28. Structure of neurons and brain cell

  29. Gray matter: areas of the nervous system where the nerve fibers are unmyelinated White Matter: areas of the nervous system composed mostly of myelinated nerve fibers (those having myelin sheaths) constituting the conducting portion of the brain and spinal cord.

  30. White matter contains the protein myelin, which coats neurons' spindly axons as they reach toward other areas of the brain. Myelin is important for efficient signaling between neurons, and it is known to grow considerably between childhood and adulthood. The Myelin Sheath of a neuron consists of fat-containing cells that insulate the axon from electrical activity.

  31. When adults reach age 20, white matter begins to spread, from the back of the brain forward, usually completing this process between 25 and 30 years of age.

  32. One of the most familiar “white matter deficiency” diseases………….Multiple Sclerosis

  33. Researchers have found a connection between increased white matter and reduced impulsivity Young people whose brains mature early might be more prone to engage in adult activities and choices.

  34. White matter of a 20-year-old man contains a staggering 176,000 km of myelinated axons (Marner et al., 2003). Axons ensure smooth communication throughout the brain in two important ways: by conducting electrical impulses and by transporting various molecules and organelles from the cell body to the synapse (Barry et al., 2007).

  35. Hence, the importance of maturational changes in white matter (WM) during childhood and adolescence for the child's cognitive development and mental health Perrin, Herve, Leonard, et al……2008

  36. "White matter is composed of bundles of myelinated axons connecting grey matter areas of the brain, and has been shown to continue to develop throughout adolescence. These systematic changes in white matter organization reflect not only maturation of interconnections but continued maturation of the brain as a whole." "White matter, and its integrity, are essential to the efficient relay of information within the brain…………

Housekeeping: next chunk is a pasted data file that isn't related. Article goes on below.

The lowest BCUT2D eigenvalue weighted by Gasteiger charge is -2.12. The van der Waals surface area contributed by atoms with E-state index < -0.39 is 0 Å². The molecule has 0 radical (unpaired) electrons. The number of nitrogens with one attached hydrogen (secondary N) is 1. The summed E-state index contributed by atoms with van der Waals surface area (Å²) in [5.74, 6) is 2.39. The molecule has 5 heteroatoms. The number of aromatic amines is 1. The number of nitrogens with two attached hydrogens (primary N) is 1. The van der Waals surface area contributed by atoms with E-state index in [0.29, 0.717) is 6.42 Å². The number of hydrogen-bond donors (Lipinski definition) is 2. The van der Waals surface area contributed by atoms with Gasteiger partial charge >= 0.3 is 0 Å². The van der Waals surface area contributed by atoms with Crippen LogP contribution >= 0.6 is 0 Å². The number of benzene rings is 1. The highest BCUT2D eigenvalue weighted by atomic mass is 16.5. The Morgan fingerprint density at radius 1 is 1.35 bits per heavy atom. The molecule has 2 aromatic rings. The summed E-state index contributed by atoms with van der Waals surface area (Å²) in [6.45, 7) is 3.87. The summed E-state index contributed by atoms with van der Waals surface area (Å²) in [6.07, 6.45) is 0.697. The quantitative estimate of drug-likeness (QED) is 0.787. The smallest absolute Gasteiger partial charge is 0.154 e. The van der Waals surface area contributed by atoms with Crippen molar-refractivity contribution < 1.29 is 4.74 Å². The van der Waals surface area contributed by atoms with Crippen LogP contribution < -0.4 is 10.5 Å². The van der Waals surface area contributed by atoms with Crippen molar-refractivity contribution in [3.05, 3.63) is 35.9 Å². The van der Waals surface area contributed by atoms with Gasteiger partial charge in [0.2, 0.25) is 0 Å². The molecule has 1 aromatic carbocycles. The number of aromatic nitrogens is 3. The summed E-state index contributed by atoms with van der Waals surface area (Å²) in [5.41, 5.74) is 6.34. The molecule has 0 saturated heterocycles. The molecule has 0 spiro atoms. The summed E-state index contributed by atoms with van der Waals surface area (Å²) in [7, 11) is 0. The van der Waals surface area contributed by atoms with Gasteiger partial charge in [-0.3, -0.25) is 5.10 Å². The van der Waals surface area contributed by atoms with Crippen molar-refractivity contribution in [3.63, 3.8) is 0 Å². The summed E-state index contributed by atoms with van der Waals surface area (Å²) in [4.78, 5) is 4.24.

37. "Indicators of white matter integrity are linked to performance on a range of cognitive tests, including measures of reading, copying complex figures, and speeded coding of information. Abnormalities in white matter health could relate to compromised ability to consider multiple sources of information when making decisions, and to emotional functioning." Susan F. Tapert, associate professor of psychiatry at the University of California

  38. The white matter revelation has led some safety experts to suggest raising the minimum driving age to 18. But others have said this is an unnecessary change that would place an undue burden on parents. What’s more common is a push for the implementation of stricter graduated licensing laws, which would impose a multi-tiered licensing system to ease teenagers in to the responsibilities of driving without a parent in the car.